Wonder Wheel operators shoot down Coney Island observation disk plan

Sun to help operate Coney Island ride
Photo by Steve Solomonson

There isn’t enough room in Coney Island for two big wheels, the owners of the landmarked Deno’s Wonder Wheel said this week as they lashed out against some thrill seekers’ plans to bring a new 600-foot observation disk to the People’s Playground.

Both Borough President Markowitz and Dick Zigun, the unofficial mayor of Coney Island say the observation wheel currently planned for Staten Island would be a fine addition to the amusement area, but operators of the 150-feet Wonder Wheel say the 92-year-old ride featured in the movie “The Warriors,” is and always should be a Coney Island original.

“Modern amusement parks may have several roller coasters, but there’s room for one wheel,” a ride spokeswoman said. “Why would anyone want to build another?”

Staten Island’s proposed wheel would rival the London Eye and become the tallest observation ride in the world if the city decides to cash in on the Rock’s view of the Manhattan skyline and go ahead with its construction.

But Coney Island boosters argued that the move that would steal the People’s Playground’s spotlight and pit the outer boroughs in a wheel war.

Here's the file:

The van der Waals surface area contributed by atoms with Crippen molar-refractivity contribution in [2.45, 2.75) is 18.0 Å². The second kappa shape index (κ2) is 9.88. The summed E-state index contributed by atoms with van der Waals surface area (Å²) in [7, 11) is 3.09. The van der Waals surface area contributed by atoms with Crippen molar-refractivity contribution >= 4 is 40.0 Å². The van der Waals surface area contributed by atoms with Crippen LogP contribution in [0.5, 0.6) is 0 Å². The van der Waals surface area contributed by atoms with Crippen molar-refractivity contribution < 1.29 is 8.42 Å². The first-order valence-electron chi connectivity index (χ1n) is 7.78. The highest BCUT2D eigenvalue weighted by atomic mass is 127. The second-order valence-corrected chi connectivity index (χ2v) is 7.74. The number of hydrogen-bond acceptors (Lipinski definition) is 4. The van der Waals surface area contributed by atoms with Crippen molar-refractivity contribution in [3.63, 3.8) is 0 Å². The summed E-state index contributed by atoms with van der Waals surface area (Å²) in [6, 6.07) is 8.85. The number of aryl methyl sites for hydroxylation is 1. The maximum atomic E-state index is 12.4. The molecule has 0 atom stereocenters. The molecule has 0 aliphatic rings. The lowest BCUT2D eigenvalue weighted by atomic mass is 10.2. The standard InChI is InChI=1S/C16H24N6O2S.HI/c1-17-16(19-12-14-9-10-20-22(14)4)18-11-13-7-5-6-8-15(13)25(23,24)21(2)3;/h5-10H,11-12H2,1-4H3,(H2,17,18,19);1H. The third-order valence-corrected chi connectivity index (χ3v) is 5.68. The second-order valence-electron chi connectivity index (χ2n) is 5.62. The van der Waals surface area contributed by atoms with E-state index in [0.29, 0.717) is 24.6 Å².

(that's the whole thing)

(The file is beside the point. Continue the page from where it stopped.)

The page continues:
“The city needs to stay focused on rebuilding Coney into a first-class major tourist destination,” said Zigun. “It shouldn’t encourage competition with Coney within the five boroughs.”

But if such a competition took place, Brooklyn would cream Staten Island, crowed the borough’s biggest booster.

“The city should consider what location will provide the biggest bang for the buck, and the strongest economic return, and no doubt that place is Coney Island,” Borough President Markowitz said.

Zigun added that if the observation wheel was put in Coney Island, it would stand a respectful distance away from the Wonder Wheel to avoid a revolving rivalry that would challenge the historic rides uninterrupted reign.

Yet there may not be any competition at all: Observation wheels are quite different than traditional Ferris wheels.

Instead of sitting in swaying, open-air carriages, observation wheel riders sit in fixed, bus-sized capsules that can carry more than 20 people, according to manufacturer.

Reach reporter Will Bredderman at (718) 260–4507 or e-mail him at [email protected]. Follow him on Twitter at twitter.com/WillBredderman